Hearts of Jesus and Mary-Monsignor Charles Mangan

During Jesus' Birth, His Mother Mary Remained A Virgin
by Monsignor Charles M. Mangan



During Mass on Sundays and Holy Days of Obligation we recite the Nicene Creed, in which we profess: “By the power of the Holy Spirit, He was born of the Virgin Mary and became man.”

We may pass over these words hundreds of times without much reflection. How unfortunate! Why? Because this phrase refers to several great mysteries. One is that Jesus was born of the Virgin Mary, meaning that Mary retained her virginity even while giving birth to Him.

The Church embraces Our Blessed Lady’s “Perpetual Virginity.” In 649, the Lateran Council under Pope Saint Martin I declared: “If anyone does not, in accord with the Holy Fathers, acknowledge the Holy, Ever-Virgin and Immaculate Mary as really and truly the Mother of God, inasmuch as she, in the fullness of time, and without seed conceived, by the Holy Spirit of God, Jesus the Word Himself, Who before all time was born of God the Father, and with integrity brought Him forth (incorruptibly bore Him), and after His Birth preserved her virginity inviolate, let him be condemned.”

Mary, the Church insists, is the “Ever-Virgin”: before, during and after the Birth of Jesus.

Before time began God decreed that the Mother of the Son would continue in her virginity. Therefore, Mary’s virginal state was never altered even while giving birth to the Savior. The term “Virgin Birth” signifies Mary’s virginity during the Birth. (Often, “Virgin Birth” is inaccurately used when discussing Jesus’ conception in the womb of Mary by the Holy Spirit.)

What the Baby Jesus left His chaste Mother’s womb, He did so miraculously without opening it or any part of her body. There were no lesions or ruptures. As light goes through a windowpane without shattering it, so the Messiah departed from Our Lady’s body without changing her virginal state.

The Prophet Isaiah (7:14) prophesied thus: “The virgin shall conceive and bear a son and He shall be called Emmanuel.” The woman who conceived virginally would bear virginally.

Several scholars understand Saint Luke 1:35 as relating to the Virgin Birth: “Hence He Who will be born holy (‘in a holy way’) will be called Son of God.”

No Father of the Church argued against the Virgin Birth and certain ones from the first five centuries—Saints Ignatius of Antioch, Irenaeus, Clement of Alexandria, Zeno of Verona, Ephrem, Ambrose, Jerome, Augustine and Peter Chrysologus—wrote of it.

The Church’s Teaching Authority (“Magisterium”) has defended the Virgin Birth: the letter dated 392 Bishop Anysisus that scorned the notion “which holds that He (Jesus) could not be born of a virgin”; the 449 Tome to Flavian, Patriarch of Constantinople by Pope Saint Leo the Great, asserting that Mary “ brought Him forth without the loss of virginity, even as the conceived Him without its loss”; the 553 Second Ecumenical Council of Constantinople, referring to the Madonna with the Greek aeiparthenos (“Ever-Virgin”); the 649 Lateran Council cited above; the 1555 Bull of Pope Paul IV, which rejected a Unitarian concept that Mary relinquished her virginity during Christ’s Birth.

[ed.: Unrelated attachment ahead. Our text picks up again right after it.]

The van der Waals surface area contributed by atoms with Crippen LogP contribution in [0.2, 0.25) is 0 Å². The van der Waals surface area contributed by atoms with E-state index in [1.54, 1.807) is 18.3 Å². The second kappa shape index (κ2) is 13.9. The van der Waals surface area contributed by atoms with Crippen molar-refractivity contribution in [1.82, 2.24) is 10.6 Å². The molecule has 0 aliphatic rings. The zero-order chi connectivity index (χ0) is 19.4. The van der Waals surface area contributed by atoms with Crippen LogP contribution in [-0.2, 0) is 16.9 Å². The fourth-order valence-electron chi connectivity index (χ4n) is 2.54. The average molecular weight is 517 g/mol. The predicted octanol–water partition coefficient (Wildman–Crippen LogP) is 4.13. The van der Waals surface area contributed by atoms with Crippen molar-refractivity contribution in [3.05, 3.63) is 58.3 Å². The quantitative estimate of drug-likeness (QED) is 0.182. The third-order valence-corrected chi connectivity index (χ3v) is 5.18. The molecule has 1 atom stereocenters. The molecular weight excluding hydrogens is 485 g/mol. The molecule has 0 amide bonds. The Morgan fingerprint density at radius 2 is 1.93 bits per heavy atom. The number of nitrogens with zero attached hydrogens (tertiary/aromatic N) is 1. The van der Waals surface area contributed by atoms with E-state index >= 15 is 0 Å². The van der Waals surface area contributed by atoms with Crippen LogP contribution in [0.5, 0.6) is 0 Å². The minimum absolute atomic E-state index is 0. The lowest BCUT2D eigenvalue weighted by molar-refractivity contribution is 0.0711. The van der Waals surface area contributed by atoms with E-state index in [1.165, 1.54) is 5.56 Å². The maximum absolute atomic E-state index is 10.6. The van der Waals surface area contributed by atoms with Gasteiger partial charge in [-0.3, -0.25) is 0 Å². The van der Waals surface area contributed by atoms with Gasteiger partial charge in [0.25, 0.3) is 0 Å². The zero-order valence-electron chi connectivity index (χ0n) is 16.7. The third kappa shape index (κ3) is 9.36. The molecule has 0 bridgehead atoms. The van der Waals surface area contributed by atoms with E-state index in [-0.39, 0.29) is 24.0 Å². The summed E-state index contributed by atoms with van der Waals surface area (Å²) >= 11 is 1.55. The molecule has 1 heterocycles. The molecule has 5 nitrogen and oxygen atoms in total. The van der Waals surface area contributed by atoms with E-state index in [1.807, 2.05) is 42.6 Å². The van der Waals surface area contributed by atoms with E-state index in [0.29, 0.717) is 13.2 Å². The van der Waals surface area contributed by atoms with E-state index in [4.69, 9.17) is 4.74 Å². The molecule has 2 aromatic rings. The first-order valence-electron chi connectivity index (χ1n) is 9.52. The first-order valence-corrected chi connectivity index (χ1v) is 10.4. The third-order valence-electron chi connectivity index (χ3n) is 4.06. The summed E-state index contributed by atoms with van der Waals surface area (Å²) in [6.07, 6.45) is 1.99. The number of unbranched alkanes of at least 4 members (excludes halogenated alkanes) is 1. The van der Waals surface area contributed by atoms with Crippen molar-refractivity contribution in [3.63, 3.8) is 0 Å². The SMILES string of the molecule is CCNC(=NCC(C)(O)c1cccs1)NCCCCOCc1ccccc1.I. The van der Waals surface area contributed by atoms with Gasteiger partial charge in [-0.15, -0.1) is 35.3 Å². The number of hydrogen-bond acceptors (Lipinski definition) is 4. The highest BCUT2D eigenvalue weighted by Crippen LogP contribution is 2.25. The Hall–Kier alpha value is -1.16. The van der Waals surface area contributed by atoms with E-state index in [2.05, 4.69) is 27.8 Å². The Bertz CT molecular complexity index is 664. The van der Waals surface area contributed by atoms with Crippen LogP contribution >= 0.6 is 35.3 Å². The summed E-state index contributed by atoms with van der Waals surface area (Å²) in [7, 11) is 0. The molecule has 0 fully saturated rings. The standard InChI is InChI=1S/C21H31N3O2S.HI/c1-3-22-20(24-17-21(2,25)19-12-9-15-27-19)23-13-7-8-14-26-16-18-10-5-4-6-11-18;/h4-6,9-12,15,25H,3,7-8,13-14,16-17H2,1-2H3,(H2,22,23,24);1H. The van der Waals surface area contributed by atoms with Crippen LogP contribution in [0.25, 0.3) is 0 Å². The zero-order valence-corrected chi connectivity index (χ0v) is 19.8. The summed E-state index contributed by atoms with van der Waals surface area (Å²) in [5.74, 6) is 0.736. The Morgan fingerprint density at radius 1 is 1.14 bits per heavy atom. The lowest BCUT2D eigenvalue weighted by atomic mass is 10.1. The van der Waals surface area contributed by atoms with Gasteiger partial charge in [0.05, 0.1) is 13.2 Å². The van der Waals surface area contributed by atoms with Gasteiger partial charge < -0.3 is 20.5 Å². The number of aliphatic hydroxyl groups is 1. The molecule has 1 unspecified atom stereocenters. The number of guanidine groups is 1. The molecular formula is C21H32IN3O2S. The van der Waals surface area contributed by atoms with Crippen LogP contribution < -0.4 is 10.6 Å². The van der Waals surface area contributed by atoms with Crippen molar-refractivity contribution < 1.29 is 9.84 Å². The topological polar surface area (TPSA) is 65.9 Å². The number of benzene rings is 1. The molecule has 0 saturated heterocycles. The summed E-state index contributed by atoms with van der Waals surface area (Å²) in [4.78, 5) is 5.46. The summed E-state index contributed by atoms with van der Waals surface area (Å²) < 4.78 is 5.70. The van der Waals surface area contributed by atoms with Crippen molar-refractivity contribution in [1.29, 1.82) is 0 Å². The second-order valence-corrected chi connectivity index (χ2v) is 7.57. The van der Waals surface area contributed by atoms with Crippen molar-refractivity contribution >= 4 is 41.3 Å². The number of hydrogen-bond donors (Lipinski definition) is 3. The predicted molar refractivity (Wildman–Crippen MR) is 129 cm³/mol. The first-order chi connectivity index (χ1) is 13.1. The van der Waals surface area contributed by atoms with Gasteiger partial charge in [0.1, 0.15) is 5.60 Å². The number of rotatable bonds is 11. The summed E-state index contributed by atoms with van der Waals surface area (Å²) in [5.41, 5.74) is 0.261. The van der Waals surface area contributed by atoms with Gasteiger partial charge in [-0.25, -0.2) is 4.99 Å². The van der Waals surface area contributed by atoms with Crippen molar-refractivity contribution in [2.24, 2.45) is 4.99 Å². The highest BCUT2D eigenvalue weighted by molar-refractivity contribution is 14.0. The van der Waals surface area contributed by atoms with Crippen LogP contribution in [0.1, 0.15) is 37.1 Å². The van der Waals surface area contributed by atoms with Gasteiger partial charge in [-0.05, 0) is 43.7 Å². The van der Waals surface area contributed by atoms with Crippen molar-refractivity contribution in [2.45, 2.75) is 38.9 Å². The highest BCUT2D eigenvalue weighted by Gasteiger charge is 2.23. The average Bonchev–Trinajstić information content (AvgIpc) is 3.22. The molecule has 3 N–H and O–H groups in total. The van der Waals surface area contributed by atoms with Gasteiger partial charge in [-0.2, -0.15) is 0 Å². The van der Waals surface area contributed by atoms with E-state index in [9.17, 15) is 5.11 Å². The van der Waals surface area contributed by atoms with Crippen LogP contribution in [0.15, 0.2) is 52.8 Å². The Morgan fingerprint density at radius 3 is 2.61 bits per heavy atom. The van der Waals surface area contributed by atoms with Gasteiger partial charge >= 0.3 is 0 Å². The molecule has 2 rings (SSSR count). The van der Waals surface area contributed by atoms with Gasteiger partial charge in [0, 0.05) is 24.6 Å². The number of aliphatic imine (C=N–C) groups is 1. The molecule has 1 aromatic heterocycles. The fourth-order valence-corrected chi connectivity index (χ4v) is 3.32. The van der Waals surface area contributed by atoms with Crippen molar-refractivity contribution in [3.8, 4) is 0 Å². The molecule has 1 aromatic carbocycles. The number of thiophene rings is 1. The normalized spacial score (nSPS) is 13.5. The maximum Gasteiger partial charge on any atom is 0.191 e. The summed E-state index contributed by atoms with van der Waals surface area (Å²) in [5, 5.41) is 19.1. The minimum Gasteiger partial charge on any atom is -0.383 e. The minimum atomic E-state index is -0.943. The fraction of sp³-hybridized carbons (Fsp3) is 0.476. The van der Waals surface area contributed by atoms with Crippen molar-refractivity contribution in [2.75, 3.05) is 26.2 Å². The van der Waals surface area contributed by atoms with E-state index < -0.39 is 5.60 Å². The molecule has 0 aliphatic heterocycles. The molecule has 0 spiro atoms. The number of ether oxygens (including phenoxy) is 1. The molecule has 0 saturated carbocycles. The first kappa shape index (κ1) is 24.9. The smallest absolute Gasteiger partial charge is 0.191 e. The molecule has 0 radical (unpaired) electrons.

The 1964 Dogmatic Constitution on the Church (Lumen Gentium) of the Second Vatican Ecumenical Council (1962-1965) emphasized that “Jesus, at His Birth, did not diminish His Mother’s virginal integrity but sanctified it” (#57).

The Roman Missal of 1970 reiterated the Virgin Birth in the special insert to Eucharistic Prayer I to be used on Christmas Day and during its Octave: “In union with the whole Church we celebrate that day (night) when Mary, without loss of her virginity, gave the world its Savior.”

The Catechism of the Catholic Church (1992) stated: “The deepening of faith in the virginal motherhood led the Church to confess Mary’s real and perpetual virginity even in the act of giving birth to the Son of God made man” (#499).

From the aforementioned, what may we conclude?

God the Father willed that His Son’s Mother always remain a virgin. This unique facet of “virginity-maternity” calls attention to Christ’s Divinity. Jesus is a Divine Person with two natures, one divine and the other human. He is the Second Person of the Most Blessed Trinity and shares the same essence as His Eternal Father and the Holy Spirit.

God chose Mary of Nazareth to become the Mother of Jesus, preserving her from Original Sin and then arranging that she would conceive virginally and retain her virginity while giving birth. It is no exaggeration to claim that Mary the Mother is Mary the Virgin. Clearly, Our Lady has no human equals because God established her as both Virgin and Mother.

Ours is an awesome God! What a marvel He has worked in Our Blessed Lady—the Virgin Mother of Jesus Christ.

Mary, Ever-Virgin, pray for us!


Msgr. Charles M. Mangan is a priest of the Diocese of Sioux Falls, SD. A prolific writer, Monsignor is a member of the Vatican’s Congregation for Institutes of Consecrated Life and Societies of Apostolic Life. He has an S.T.L. in Canon Law and is currently completing a doctorate in Mariology.


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